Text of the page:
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The World Next Week

Author: Council on Foreign Relations

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A weekly preview of world events in the week ahead from the Council on Foreign Relations (CFR).
41 Episodes
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Belarusians go to the polls, discontent simmers in eastern Russia, and Japan remembers the atomic bombings of Hiroshima and Nagasaki amid discussions of the country’s long-term national security strategy.
Presumptive Democratic presidential candidate Joe Biden is expected to announce his running mate, Japan marks the seventy-fifth anniversary of the Hiroshima and Nagasaki atomic bombings, and China commemorates the formation of the People’s Liberation Army.
Saudi Arabia hosts a scaled-down hajj, Turkey’s historic Hagia Sophia begins its reconversion into a mosque, and tensions mount over the Grand Ethiopian Renaissance Dam.
The U.S. Congress returns to session; schools and universities struggle with reopening amid a surge in COVID-19 cases; and, China, the United Arab Emirates, and the United States prepare for spacecraft launches to Mars.
The world marks the twenty-fifth anniversary of the Srebrenica massacre; the Atlantic Coast, Dakota Access, and Keystone XL pipelines suffer setbacks; and COVID-19 triggers historic levels of food insecurity.
Americans celebrate Independence Day amid a worrisome surge in COVID-19 cases across the country, a dramatic heatwave continues in the Arctic, and Hong Kong reacts to China’s sweeping national security legislation.
Poland holds its rescheduled presidential election, the world marks one year since U.S. President Donald J. Trump and North Korea’s Kim Jong-un met at the Korean Demilitarized Zone, and the seventy-fifth anniversary of the signing of the United Nations Charter is commemorated.
In this special episode of The World Next Week, James M. Lindsay and Robert McMahon are joined by Gabrielle Sierra, CFR podcast producer and host of Why It Matters, to discuss their favorite quarantine reads, beloved documentaries and television series, podcasts, and more entertainment they’re looking forward to enjoying this summer.
The funeral for George Floyd, whose death in police custody triggered massive U.S. protests against racism, is held in Houston; the novel coronavirus continues its global spread six months after emerging in Wuhan, China; and the fourth round of Brexit talks is held.
The anniversary of the 1989 Tiananmen Square massacre is marked amid a surge in Hong Kong tensions, the European Union debates a massive coronavirus rescue plan, and the Atlantic hurricane season begins.
The World Health Organization Executive Board convenes virtually, Afghanistan tries to forge a peace deal amid a surge in violence, and China holds its annual session of the National People’s Congress.
The deadline approaches for Argentina to restructure $65 billion in debt, the U.S. House of Representatives is set to join the Senate in getting back to work, and the spring graduation season is marked by virtual ceremonies and limited job opportunities.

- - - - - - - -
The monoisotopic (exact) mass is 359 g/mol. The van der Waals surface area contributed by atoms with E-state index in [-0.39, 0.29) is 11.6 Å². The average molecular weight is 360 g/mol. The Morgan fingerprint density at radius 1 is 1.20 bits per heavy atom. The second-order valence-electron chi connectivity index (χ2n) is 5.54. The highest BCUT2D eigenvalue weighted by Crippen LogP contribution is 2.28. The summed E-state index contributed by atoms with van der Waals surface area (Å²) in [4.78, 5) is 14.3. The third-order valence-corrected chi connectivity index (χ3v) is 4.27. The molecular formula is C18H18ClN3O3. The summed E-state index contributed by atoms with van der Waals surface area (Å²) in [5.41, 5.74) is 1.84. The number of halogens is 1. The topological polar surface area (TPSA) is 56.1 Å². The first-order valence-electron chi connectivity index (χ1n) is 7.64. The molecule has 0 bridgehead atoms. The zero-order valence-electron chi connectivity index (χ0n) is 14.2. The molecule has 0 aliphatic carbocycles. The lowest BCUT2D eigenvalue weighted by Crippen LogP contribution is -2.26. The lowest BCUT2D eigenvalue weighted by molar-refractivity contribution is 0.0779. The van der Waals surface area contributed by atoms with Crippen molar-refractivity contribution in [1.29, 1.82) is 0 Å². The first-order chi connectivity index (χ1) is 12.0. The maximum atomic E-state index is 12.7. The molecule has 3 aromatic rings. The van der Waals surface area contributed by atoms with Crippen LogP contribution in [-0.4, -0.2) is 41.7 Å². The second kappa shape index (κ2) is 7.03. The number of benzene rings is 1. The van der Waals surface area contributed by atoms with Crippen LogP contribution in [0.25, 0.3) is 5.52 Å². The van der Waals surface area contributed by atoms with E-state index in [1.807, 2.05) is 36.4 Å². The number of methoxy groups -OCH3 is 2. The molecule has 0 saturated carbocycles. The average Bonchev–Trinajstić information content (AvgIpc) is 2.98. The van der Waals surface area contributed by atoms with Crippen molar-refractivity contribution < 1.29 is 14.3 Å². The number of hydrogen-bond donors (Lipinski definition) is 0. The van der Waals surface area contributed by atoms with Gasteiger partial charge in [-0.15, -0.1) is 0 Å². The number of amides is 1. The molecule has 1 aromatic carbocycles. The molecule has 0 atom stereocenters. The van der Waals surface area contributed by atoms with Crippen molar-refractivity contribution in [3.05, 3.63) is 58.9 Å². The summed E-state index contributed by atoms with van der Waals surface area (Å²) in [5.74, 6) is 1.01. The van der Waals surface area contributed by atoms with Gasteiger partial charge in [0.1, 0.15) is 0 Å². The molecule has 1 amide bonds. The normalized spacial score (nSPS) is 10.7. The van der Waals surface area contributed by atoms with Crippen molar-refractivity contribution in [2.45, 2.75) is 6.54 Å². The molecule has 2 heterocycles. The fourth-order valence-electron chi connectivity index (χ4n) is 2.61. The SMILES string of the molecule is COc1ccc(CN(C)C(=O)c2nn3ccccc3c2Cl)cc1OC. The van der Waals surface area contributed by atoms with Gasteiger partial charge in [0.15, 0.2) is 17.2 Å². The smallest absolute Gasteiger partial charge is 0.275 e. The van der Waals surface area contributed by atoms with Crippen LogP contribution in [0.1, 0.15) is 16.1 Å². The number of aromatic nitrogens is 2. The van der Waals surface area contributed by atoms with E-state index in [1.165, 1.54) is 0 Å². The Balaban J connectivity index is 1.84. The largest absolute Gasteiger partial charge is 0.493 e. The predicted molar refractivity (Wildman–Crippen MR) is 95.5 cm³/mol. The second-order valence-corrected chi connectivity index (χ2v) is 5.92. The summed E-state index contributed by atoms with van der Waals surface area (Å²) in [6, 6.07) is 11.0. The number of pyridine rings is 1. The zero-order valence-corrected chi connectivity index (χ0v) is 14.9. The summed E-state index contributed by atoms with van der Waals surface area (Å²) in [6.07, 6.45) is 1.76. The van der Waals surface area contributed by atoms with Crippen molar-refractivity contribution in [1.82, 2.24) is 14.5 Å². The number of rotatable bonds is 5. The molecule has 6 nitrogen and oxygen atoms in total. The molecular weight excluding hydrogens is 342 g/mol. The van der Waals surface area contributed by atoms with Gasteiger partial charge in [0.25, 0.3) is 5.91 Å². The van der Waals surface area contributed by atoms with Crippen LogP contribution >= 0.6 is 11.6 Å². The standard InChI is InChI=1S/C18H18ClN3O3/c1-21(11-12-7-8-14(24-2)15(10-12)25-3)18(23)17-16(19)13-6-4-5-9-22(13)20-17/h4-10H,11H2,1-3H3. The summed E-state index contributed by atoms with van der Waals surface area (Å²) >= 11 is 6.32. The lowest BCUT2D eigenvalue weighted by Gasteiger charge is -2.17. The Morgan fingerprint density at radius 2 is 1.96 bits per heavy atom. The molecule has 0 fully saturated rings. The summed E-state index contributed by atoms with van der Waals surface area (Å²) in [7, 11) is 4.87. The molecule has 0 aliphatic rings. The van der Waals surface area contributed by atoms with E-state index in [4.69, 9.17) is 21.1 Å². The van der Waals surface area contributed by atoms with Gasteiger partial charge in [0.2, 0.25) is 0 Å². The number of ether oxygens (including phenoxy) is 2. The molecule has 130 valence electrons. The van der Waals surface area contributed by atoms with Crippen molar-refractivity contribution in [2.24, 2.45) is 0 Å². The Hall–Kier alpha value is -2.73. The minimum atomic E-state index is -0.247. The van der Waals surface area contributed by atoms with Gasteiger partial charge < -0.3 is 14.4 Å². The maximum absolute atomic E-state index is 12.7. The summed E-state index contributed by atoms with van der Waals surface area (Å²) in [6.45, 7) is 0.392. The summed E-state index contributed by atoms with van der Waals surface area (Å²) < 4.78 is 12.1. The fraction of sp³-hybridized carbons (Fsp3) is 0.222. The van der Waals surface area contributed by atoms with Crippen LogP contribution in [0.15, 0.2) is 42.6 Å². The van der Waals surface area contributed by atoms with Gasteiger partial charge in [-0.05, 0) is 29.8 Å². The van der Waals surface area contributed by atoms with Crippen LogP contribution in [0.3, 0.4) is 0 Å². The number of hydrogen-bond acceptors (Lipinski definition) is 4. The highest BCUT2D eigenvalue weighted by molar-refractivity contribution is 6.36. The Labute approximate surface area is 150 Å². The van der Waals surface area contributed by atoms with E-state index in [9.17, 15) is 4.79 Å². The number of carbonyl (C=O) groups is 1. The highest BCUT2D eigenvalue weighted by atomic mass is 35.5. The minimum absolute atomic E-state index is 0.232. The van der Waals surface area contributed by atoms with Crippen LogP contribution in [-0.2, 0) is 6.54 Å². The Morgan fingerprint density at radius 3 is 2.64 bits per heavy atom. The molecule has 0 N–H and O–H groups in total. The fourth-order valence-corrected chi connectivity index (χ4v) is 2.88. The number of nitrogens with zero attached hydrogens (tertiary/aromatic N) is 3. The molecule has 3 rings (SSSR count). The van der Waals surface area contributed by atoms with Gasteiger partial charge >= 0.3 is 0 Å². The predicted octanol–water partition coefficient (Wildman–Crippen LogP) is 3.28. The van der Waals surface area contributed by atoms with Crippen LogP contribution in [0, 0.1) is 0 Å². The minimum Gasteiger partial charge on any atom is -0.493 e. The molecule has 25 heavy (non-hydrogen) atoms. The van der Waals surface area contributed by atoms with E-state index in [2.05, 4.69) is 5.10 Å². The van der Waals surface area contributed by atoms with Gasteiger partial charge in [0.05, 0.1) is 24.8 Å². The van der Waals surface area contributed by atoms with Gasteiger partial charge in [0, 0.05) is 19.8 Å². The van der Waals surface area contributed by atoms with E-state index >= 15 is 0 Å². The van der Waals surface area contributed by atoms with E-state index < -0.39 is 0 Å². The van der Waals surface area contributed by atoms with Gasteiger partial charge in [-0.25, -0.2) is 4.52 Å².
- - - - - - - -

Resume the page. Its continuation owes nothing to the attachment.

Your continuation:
Criticism mounts over China’s coronavirus response; East African countries face a second, much larger infestation of desert locusts; and Europe commemorates the seventy-fifth anniversary of the Allies’ victory.
U.S. officials confront supply chain breakdowns amid the coronavirus pandemic, the Trump administration begins the presidential transition process six months before Election Day, and World Press Freedom Day is commemorated.
Governors face pressure to reopen America, the UN Security Council discusses conditions in Syria, and the Islamic holy month of Ramadan begins.
U.S. President Donald J. Trump announces a funding freeze and review of the World Health Organization amid the coronavirus pandemic, Earth Day is celebrated across the globe, and Cuba marks the fortieth anniversary of the Mariel boatlift.
Countries across the globe continue to face the challenges presented by the novel coronavirus, Group of Twenty (G20) foreign and energy ministers meet virtually, and Israelis struggle to form a governing coalition.
Hungarian Prime Minister Viktor Orban exercises sweeping executive powers amid the coronavirus pandemic, global and local media outlets face pressure, and Israeli leaders move to form a national emergency government.
U.S. lawmakers near a $2 trillion coronavirus relief deal as debate intensifies over economic pain versus lockdown efforts, Indians enter a nationwide, twenty-one-day lockdown, and fragile states and refugee camps begin to grapple with virus concerns.
Foreign ministers of the Group of Seven (G7) member states convene virtually as the COVID-19 pandemic continues to reshape the world calendar, virus concerns drive a rift between the United States and China, and U.S.-Iran tensions escalate again.
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David Brown

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Feb 16th
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